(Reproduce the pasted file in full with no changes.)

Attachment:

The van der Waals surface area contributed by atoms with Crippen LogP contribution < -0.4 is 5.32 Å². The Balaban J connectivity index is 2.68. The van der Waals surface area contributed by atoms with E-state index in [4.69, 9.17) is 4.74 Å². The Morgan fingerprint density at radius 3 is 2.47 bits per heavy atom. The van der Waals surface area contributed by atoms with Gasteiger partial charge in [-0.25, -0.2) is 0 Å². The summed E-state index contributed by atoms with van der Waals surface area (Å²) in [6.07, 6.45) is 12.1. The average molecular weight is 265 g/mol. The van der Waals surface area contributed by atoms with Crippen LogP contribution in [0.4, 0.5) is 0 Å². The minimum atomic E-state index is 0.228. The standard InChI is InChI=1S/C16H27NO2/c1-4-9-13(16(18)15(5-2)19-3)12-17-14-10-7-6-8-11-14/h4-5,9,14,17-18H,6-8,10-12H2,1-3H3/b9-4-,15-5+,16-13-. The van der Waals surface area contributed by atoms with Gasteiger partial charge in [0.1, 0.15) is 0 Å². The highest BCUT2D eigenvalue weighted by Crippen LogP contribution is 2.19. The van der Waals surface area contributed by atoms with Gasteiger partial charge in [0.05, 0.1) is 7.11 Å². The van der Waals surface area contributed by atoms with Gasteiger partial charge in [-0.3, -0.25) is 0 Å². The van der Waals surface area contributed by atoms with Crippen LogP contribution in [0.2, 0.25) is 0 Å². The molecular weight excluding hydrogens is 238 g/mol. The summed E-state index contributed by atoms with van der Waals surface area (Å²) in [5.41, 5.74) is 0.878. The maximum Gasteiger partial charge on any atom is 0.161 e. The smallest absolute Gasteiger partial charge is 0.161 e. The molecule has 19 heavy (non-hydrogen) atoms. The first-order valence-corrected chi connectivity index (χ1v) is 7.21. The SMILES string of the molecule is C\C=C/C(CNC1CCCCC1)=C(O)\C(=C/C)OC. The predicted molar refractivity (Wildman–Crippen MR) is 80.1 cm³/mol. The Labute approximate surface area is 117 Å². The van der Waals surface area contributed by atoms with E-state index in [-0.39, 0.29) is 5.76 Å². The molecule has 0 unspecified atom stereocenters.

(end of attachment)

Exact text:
The van der Waals surface area contributed by atoms with Crippen LogP contribution < -0.4 is 5.32 Å². The Balaban J connectivity index is 2.68. The van der Waals surface area contributed by atoms with E-state index in [4.69, 9.17) is 4.74 Å². The Morgan fingerprint density at radius 3 is 2.47 bits per heavy atom. The van der Waals surface area contributed by atoms with Gasteiger partial charge in [-0.25, -0.2) is 0 Å². The summed E-state index contributed by atoms with van der Waals surface area (Å²) in [6.07, 6.45) is 12.1. The average molecular weight is 265 g/mol. The van der Waals surface area contributed by atoms with Crippen LogP contribution in [0.4, 0.5) is 0 Å². The minimum atomic E-state index is 0.228. The standard InChI is InChI=1S/C16H27NO2/c1-4-9-13(16(18)15(5-2)19-3)12-17-14-10-7-6-8-11-14/h4-5,9,14,17-18H,6-8,10-12H2,1-3H3/b9-4-,15-5+,16-13-. The van der Waals surface area contributed by atoms with Gasteiger partial charge in [0.1, 0.15) is 0 Å². The highest BCUT2D eigenvalue weighted by Crippen LogP contribution is 2.19. The van der Waals surface area contributed by atoms with Gasteiger partial charge in [0.05, 0.1) is 7.11 Å². The van der Waals surface area contributed by atoms with Gasteiger partial charge in [-0.3, -0.25) is 0 Å². The van der Waals surface area contributed by atoms with Crippen LogP contribution in [0.2, 0.25) is 0 Å². The molecular weight excluding hydrogens is 238 g/mol. The summed E-state index contributed by atoms with van der Waals surface area (Å²) in [5.41, 5.74) is 0.878. The maximum Gasteiger partial charge on any atom is 0.161 e. The smallest absolute Gasteiger partial charge is 0.161 e. The molecule has 19 heavy (non-hydrogen) atoms. The first-order valence-corrected chi connectivity index (χ1v) is 7.21. The SMILES string of the molecule is C\C=C/C(CNC1CCCCC1)=C(O)\C(=C/C)OC. The predicted molar refractivity (Wildman–Crippen MR) is 80.1 cm³/mol. The Labute approximate surface area is 117 Å². The van der Waals surface area contributed by atoms with E-state index in [-0.39, 0.29) is 5.76 Å². The molecule has 0 unspecified atom stereocenters.